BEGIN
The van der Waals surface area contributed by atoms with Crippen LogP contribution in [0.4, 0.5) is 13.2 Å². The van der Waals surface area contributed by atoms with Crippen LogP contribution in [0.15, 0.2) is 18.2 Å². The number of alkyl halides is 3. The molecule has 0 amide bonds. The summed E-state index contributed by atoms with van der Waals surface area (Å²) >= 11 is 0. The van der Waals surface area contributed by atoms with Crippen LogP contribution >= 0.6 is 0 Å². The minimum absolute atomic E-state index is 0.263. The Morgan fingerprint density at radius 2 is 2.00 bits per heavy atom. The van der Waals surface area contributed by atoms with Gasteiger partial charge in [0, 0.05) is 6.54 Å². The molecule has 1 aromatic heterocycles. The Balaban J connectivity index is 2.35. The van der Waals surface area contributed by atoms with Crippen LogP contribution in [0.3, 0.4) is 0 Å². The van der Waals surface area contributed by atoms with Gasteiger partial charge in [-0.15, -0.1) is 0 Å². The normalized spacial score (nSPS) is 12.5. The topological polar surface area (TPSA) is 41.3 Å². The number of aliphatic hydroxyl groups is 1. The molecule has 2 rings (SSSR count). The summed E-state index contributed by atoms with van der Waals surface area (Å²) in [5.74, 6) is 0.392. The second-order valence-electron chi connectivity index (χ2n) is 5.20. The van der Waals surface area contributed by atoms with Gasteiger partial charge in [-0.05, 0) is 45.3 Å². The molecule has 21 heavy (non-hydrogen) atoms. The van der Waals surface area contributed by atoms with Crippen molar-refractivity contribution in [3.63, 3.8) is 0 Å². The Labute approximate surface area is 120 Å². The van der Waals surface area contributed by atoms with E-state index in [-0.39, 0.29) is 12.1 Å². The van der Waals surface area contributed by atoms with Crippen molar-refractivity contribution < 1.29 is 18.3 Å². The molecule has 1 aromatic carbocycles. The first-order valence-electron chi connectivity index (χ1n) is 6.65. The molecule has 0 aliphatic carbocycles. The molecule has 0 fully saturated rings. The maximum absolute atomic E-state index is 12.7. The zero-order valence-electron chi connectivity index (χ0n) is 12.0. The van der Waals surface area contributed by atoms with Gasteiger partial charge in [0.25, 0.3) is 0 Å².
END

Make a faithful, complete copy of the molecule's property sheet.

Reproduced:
The van der Waals surface area contributed by atoms with Crippen LogP contribution in [0.4, 0.5) is 13.2 Å². The van der Waals surface area contributed by atoms with Crippen LogP contribution in [0.15, 0.2) is 18.2 Å². The number of alkyl halides is 3. The molecule has 0 amide bonds. The summed E-state index contributed by atoms with van der Waals surface area (Å²) >= 11 is 0. The van der Waals surface area contributed by atoms with Crippen LogP contribution >= 0.6 is 0 Å². The minimum absolute atomic E-state index is 0.263. The Morgan fingerprint density at radius 2 is 2.00 bits per heavy atom. The van der Waals surface area contributed by atoms with Gasteiger partial charge in [0, 0.05) is 6.54 Å². The molecule has 1 aromatic heterocycles. The Balaban J connectivity index is 2.35. The van der Waals surface area contributed by atoms with Crippen LogP contribution in [0.3, 0.4) is 0 Å². The van der Waals surface area contributed by atoms with Gasteiger partial charge in [-0.15, -0.1) is 0 Å². The normalized spacial score (nSPS) is 12.5. The topological polar surface area (TPSA) is 41.3 Å². The number of aliphatic hydroxyl groups is 1. The molecule has 2 rings (SSSR count). The summed E-state index contributed by atoms with van der Waals surface area (Å²) in [5.74, 6) is 0.392. The second-order valence-electron chi connectivity index (χ2n) is 5.20. The van der Waals surface area contributed by atoms with Gasteiger partial charge in [-0.05, 0) is 45.3 Å². The molecule has 21 heavy (non-hydrogen) atoms. The van der Waals surface area contributed by atoms with Crippen molar-refractivity contribution in [3.63, 3.8) is 0 Å². The Labute approximate surface area is 120 Å². The van der Waals surface area contributed by atoms with E-state index in [-0.39, 0.29) is 12.1 Å². The van der Waals surface area contributed by atoms with Crippen molar-refractivity contribution < 1.29 is 18.3 Å². The molecule has 1 aromatic carbocycles. The first-order valence-electron chi connectivity index (χ1n) is 6.65. The molecule has 0 aliphatic carbocycles. The molecule has 0 fully saturated rings. The maximum absolute atomic E-state index is 12.7. The zero-order valence-electron chi connectivity index (χ0n) is 12.0. The van der Waals surface area contributed by atoms with Gasteiger partial charge in [0.25, 0.3) is 0 Å².